The Centers for Disease Control and Prevention have reported a surprising statistic, that every single day, around 2000 Americans suffer a job-related injury to one or both eyes and require medical treatment. It isn’t just injuries that can cause damage to an eye either, infectious diseases or repetitive exposure to certain lights or radiation can also cause harm.
Damage to the eye can be caused by:
- Wood Chips
- Cement Chips
- Metal Slivers
- UV Radiation
- Chemical Exposure
- Infectious Disease
- Fire / Sparks
- A Blow To The Eye
If left untreated, any of the resulting medical conditions can become extremely painful and leave a patient with reduced or total vision loss, or even result in a total loss of the eye.
How To Recognize Damage To The Eye
Knowing the signs of an eye injury or illness is very important because the sooner that a condition is diagnosed and treated, the less likely the patient is to lose their vision or eye. Symptoms may include:
- Changes in vision
- Reduced movement in the eye
- Bleeding in any part of the eye
- A change in pupil size or shape
- Sensitivity to light
- An inability to close or open the eyelids completely
- Swelling around the eye socket
- A feeling of something foreign in the eye
- Constant tearing
Types of Eye Injuries
Many injured workers suffer from common injuries such as:
A corneal abrasion is a scratch on the cornea. Typically this type of injury is caused when they are poked in the eye with a foreign object.
Many times, if a small abrasion or other injury to the eye is left untreated, it can develop into a sore or ulcer on the cornea. This condition is very painful and without medical attention can result in blindness or the loss of the eye.
Hyphema is bleeding in a specific part of the eye, in the anterior chamber of the eye between the cornea and the iris, often caused by a blunt force trauma. This medical condition needs immediate medical attention so that doctors can save both the victim’s vision and eye.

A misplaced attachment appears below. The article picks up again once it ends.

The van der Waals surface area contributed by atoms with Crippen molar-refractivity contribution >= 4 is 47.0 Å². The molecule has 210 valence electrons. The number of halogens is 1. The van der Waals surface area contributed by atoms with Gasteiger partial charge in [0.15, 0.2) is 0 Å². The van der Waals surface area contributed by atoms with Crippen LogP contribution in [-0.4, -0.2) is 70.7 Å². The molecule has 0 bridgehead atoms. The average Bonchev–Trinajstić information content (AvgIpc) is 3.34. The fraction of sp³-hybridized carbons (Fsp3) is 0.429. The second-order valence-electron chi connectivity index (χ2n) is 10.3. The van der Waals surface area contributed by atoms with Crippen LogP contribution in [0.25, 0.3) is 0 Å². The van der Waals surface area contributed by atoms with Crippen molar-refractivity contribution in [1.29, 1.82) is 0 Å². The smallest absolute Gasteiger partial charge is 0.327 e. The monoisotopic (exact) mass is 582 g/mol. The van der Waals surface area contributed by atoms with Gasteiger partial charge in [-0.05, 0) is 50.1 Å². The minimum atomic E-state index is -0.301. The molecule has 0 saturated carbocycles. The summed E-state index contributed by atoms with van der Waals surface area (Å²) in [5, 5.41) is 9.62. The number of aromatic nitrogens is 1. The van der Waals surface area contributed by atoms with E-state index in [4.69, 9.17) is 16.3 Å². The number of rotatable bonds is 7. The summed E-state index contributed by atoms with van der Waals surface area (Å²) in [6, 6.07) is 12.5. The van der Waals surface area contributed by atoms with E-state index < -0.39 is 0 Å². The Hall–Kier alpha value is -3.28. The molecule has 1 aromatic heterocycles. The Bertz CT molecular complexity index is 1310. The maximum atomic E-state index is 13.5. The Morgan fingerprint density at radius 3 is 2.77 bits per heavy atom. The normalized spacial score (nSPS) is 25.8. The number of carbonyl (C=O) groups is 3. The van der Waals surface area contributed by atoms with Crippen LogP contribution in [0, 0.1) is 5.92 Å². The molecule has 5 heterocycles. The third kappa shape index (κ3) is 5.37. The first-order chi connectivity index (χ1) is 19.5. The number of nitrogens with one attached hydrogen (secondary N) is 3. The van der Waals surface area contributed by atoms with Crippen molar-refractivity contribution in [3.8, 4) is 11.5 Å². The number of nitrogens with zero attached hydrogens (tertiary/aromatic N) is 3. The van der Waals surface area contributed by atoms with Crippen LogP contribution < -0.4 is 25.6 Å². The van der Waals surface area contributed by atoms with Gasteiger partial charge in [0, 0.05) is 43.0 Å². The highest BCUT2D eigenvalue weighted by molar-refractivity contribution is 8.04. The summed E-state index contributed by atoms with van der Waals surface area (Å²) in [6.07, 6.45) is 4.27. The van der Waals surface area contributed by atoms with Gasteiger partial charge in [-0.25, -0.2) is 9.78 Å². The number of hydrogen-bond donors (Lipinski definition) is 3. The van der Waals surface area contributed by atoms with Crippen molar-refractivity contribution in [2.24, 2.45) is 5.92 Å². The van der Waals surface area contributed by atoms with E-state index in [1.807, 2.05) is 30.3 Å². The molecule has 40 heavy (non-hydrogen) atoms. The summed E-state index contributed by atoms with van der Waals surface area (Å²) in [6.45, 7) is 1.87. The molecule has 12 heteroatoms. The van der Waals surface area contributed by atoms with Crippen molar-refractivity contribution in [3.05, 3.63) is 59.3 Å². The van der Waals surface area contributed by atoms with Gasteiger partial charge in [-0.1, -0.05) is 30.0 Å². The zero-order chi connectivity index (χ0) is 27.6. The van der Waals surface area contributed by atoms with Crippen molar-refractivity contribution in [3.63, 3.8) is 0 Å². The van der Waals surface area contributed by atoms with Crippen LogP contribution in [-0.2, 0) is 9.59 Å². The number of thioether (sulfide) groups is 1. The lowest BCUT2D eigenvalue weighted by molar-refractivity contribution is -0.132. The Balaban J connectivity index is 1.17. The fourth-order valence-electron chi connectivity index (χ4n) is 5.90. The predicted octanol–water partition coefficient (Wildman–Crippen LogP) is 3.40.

Both excessive heat and chemical exposure can result in a burn to the eye. Chemicals don’t even need to be directly splashed into the eye, simply rubbing a hand which has come into contact with the chemical in the eye can result in serious damage.
Wood chips, metal, and other random objects can easily penetrate the eye. Victims should never try to remove the object themselves as it may cause additional damage. Covering the eye with a cup until help is obtained is an excellent way to prevent further injury.
This is when there is inflammation in the colored part of the eye, usually due to a blow from a blunt object. If the condition isn’t treated as soon as possible, there is a chance that permanent damage will occur and the victim’s vision will be impacted.
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OSHA Safety Standards
Per OSHA standards, employers are required to provide employees working in certain industries with proper eye protection. The suitable eyewear varies from job to job and is determined based on the types of hazards that one might expect to encounter while at work. For example, while simple, open-air glasses may be enough to protect a construction worker who is cutting wood with a saw, it is not suitable for a welder who needs a full face mask.
The Different Types Of Eye Protection
There are several types of materials used today for protective glasses, including:
Glass is not easily scratched, can be specially made to have a corrective prescription, and can be used around harsh chemicals without damage. Larger glasses, however, can become quite heavy and uncomfortable. These glasses can also fog quite easily, obstructing the wearer’s vision.
While plastic lenses are light and comfortable and is less likely to fog, it does have its downsides. Plastic is not as scratch resistant as glass and cannot be used around certain chemicals.
Polycarbonate lenses are lightweight, unlikely to fog up, can protect a user against welding splatter, and is stronger and for impact resistant than both plastic and glass. However, these lenses are also not as scratch resistant as glass.
What To Do If You Injure Your Eye At Work
If you or a loved one suffered an eye injury at work, seeking medical attention as quickly as possible is the first thing that you should do.
Once you have received the proper medical attention, document the accident. Inform your employer, in writing, about what caused the accident and the injuries that were sustained. Be sure to take photographs of the issue that resulted in the accident as well as your injuries. If anyone witnessed your accident, request their contact information.
While it may be possible that all of your financial and medical needs will be met through a workers’ compensation claim, many victims find that they need to pursue a third party complaint in order to get what they need. In these cases, a well-documented accident will ensure that you get the maximum amount possible in compensation.